Most of us are not foreign to the K-pop concert atmosphere; it is deafening cheers, hot temperatures, and heightened excitement zapping through the air. It is packed venues with bright, flashing lightsticks in almost every fan’s hands. It is having adrenaline pump through your body, an uncontrollable smile take over your face, and the irresistible want to be up dancing on your feet. More so, when the line-up includes artists like Chung Ha, NCT 127, Super Junior, and WJSN. Even more so when the first concert is held in a location like Singapore, where K-pop has been reigning for more than a decade now, and loyal Hallyu fans are aplenty.

And yet, KAMP Global: Singapore 2019 fell short of all these expectations. The stadium has glaringly obvious empty seats on both days (the second more than the first), and pockets of audience members were more invested in scrolling on their phones than paying attention to most of the acts. Performers such as GFriend and Ha Sung-woon barely got the screams and applause they deserved.

To be fair, there was a lot KAMP did do to try and deliver the two-day K-pop festival they promised. During the press conference — which was just a day before the festival — Timothy Kim (the CEO of AMP Live) explained how KAMP Global had set out to be the first K-pop festival in the world. (I would have loved to ask him what they thought of KCON then, but alas, we weren’t given the opportunity for any questions. Go figure.) Along with a Red Carpet event, each concert day with a came with a long list of pre-concert events, including Random Play Dance stages, cover dance stages, and auctions of attending idols’ items. There was even beer being sold during the concert itself, never mind that most of the audience was too young to buy any of it.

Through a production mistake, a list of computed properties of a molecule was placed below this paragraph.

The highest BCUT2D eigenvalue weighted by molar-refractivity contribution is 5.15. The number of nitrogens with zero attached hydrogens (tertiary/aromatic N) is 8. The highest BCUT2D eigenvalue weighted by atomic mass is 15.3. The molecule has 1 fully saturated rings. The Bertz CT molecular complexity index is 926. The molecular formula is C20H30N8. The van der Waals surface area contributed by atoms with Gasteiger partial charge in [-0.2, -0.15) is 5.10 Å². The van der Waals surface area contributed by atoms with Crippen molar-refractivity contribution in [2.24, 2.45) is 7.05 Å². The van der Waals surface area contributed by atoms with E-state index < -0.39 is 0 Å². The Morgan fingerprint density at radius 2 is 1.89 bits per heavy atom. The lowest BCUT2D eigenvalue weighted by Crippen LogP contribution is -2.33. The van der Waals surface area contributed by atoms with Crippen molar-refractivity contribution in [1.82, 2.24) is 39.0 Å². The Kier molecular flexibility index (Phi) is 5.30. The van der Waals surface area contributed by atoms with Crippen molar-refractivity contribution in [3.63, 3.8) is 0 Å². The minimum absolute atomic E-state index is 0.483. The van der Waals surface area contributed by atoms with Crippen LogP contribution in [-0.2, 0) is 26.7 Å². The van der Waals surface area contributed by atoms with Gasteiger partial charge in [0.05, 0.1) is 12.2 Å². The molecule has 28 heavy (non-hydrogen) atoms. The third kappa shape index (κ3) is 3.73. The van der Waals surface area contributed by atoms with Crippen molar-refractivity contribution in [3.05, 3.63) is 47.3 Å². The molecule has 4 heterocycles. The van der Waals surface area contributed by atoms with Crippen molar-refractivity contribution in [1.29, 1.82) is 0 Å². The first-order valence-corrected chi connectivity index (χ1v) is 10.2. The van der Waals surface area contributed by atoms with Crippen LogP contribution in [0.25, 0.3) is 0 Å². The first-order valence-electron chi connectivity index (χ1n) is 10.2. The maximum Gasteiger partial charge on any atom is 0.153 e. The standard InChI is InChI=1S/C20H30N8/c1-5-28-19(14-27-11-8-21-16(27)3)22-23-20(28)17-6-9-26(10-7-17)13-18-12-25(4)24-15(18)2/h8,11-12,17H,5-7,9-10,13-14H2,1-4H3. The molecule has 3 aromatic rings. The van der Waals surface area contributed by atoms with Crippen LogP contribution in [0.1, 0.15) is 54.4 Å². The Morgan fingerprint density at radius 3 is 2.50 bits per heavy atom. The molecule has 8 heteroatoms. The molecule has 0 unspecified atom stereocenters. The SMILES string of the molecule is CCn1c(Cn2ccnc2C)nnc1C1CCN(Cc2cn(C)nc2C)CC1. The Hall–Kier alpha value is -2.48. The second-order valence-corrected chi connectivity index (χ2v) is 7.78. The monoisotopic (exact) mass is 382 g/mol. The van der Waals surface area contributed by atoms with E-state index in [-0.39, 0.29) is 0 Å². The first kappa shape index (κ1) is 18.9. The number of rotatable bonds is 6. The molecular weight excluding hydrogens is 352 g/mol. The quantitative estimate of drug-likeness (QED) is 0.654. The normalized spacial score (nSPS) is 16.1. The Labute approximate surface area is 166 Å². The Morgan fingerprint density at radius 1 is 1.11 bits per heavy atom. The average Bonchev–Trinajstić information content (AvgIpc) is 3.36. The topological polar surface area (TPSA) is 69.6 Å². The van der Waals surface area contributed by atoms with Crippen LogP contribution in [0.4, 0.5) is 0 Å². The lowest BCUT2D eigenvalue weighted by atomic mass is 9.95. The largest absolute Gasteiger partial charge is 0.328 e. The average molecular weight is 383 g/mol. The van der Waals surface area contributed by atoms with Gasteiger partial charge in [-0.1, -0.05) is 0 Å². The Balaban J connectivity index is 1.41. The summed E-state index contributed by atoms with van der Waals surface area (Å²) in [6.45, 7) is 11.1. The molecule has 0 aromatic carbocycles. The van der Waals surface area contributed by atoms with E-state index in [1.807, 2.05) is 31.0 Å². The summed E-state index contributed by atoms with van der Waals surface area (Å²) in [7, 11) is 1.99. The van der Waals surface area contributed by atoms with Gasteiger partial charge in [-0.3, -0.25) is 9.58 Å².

It was not as though the artists were not popular enough. Over the two nights, KAMP was jam-packed with well-known artists from start to finish. Although there were artists that were much better at fan interactions than the rest — WJSN, Super Junior, Sonnet Son, NCT 127, and Chung Ha — it was difficult to find faults in the well-choreographed acts of any of the performers. It was apparent that all of them had practiced hard for the KAMP stage. Despite that, fan support seemed lacking, rising only for a select few. In particular, Super Junior, Chung Ha, Sonnet Son, NCT 127, and Stray Kids.